OK, not to be offensive, but the above suggests you have spent a bit too much time looking at javafoil, and not enough flying model airplanes.

   Of course, with flaps, you are far less likely to get to the "critical" 8 degrees than you would without flaps - which suggests (if you believe the simulation, which in this case I don't, or at least not to the degree you are believing it), you would do even less well on a flapless design. The fact that the Saturn, which is known to be one of the better modern stunt designs, uses this airfoil  - *very* similar in the important characteristics to others like the Thunderbolt  and many other highly successful designs - gives you some important "ground truth" by which you can judge the plausibility of your CFD.

   Additionally, a flaw I see with these simulations, particularly with flaps included, is that there seems to be no realistic modeling of the flow around the hinge line, which is known to be absolutely critical. That's not unique to your model, all of those I have seen have the same problem. Meaning it might well be right, or pretty close, with the flaps at neutral, and wildly incorrect (like I suspect) with the flaps deflected.

    Brett

Offline frank williams

  • AMA Member
  • Trade Count: (0)
  • Captain
  • *
  • Posts: 442
Re: The best stunt airfoil
« Reply #84 on: February 23, 2018, 08:31:36 AM »
Javafoil and cfd is useful.... but be careful .... it may lead you to sniffing a brick wall

Offline Brett Buck

  • Trade Count: (0)
  • Admiral
  • ******
  • Posts: 8860
Re: The best stunt airfoil
« Reply #85 on: February 23, 2018, 10:36:32 AM »
Javafoil and cfd is useful.... but be careful .... it may lead you to sniffing a brick wall

     Any simulation has more-or-less the same problem, CFD, space shuttle, satellite, etc. What is relatively new is that people seem to want to believe them with a lot less skepticism than we used to.

    It's a variant on the Powerpoint effect. When you had to hand-generate vue-foils, they usually looked crude to one degree or another, even the "production quality" types. With Powerpoint, you can make something that looks so slick and clean, that people tend for forget that the content may be questionable. This is particularly true with management types who have and never will *actually understand* what you are talking about, and judge the plausibility of your arguments based on how well presented it is, how confident/arrogant you seem, and how many hoops you are willing to jump through to prove your point. "Gee he's willing to call the corporate Chief Engineer in Baltimore, this must be really important..."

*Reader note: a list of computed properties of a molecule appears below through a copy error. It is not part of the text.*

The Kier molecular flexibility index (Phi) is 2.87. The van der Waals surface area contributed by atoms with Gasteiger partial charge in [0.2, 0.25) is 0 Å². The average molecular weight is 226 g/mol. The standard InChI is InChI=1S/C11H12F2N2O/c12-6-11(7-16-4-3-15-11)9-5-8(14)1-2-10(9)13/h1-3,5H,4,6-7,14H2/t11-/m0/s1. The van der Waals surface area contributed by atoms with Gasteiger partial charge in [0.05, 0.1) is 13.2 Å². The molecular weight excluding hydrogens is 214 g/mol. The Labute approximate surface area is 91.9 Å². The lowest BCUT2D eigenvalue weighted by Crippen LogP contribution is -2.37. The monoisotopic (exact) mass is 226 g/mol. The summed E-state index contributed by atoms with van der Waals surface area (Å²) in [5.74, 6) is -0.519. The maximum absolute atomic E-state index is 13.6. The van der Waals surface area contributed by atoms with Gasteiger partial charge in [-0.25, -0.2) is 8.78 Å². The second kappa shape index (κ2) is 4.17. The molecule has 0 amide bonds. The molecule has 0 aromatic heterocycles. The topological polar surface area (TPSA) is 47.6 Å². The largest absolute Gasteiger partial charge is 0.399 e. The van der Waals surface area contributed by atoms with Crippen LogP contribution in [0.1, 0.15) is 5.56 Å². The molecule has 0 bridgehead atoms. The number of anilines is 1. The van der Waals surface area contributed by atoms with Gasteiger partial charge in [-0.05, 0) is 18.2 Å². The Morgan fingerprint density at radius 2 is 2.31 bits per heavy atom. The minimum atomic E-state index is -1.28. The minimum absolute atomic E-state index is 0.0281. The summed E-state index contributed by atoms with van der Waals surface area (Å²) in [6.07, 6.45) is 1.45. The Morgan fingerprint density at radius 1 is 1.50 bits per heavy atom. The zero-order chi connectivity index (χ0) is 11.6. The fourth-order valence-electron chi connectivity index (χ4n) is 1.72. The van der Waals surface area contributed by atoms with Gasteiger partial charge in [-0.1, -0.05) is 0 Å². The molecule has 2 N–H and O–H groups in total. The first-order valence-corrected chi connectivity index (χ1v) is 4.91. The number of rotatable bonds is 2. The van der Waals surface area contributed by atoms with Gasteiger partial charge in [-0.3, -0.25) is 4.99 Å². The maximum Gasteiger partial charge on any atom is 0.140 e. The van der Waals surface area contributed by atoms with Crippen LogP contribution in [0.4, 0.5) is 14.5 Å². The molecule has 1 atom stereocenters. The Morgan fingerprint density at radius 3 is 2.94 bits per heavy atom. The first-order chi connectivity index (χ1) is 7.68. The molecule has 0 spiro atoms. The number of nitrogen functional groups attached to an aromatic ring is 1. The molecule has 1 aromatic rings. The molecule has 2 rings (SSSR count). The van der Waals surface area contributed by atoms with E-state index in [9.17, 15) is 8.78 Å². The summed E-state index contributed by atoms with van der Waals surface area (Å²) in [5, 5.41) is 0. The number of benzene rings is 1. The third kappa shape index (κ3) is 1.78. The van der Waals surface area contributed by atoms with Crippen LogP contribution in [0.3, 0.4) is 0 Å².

Same trap is even easier to fall into with simulation data. You can run 10,000 simulations a week, but if you  didn't bother to set a particular single bit (out of megabits or gigabits) in any of them - which only one person in the world might grasp the relevance of - you might never find a really fundamental problem that will nonethless completely screw the pooch when you encounter the right conditions.

     ANY time you do any simulation, you have to somehow validate the results somehow with reality somehow. The aerospace industry it littered with people who thought that they could dispense with sim results validation and just dot it all on a computer, and usually coming to grief later at some point.

     Brett

Online Lauri Malila

  • Trade Count: (0)
  • Admiral
  • ******
  • Posts: 1100
Re: The best stunt airfoil
« Reply #86 on: February 23, 2018, 10:57:44 AM »
Brett,

Could you please quit your job and US, and move in Switzerland to work for high end/luxury watch industry? L

Offline Vitalis Pilkionis

  • Trade Count: (0)
  • Lieutenant
  • ***
  • Posts: 73
Re: The best stunt airfoil
« Reply #87 on: February 23, 2018, 11:46:02 AM »

   OK, not to be offensive, but the above suggests you have spent a bit too much time looking at javafoil, and not enough flying model airplanes.


I'v had an electric T-Rex for more than a year now, and spent all last year tinkering with it. The weight is 1830g (64,5 oz) RTF. Аll in all I'v flown approx 150 flights. That's not a lot, but still enough to come with some thoughts.
So here I going to speak from my own little experiece.
It is not a bad design, but certainly has its flaws. One of those being a wing. I did not succeed to get a crisp corner out of it, and that was most obvious on triangles - way too big radius. I tried to play with elevator/flap travel, but it did not become any better whatever I did. Just a force on a handle increased tremendously to a level, that a few times I hurt my wrist and literraly I was unable to continue any stunt for the rest of a flight. So I set elevators back anf forgot that.
Another flaw - the plane doesn't have enought stability, at least to my requirements. I'v made a new stab from a scratch with a larger area and sharp LE, also moved it back for a half of an inch. That fixed stability issue quite a lot, but still not to the level of my old stunt plane. But that's not the case here.
Now Javafoil opened my I eyes a little bit, at least I can see thats going on with the airfoil. So I think that was not a bad idea to invest my time in learning it. I am also going to fly my T-Rex this spring (it's my first electric ship also), I will try to make some more adjustments, since I'v had more knowledges through the winter time.

Peace,
Vitalis
« Last Edit: February 23, 2018, 12:21:54 PM by Vitalis Pilkionis »

Online curtis williams

  • Trade Count: (0)
  • New Pilot
  • *
  • Posts: 14
Re: The best stunt airfoil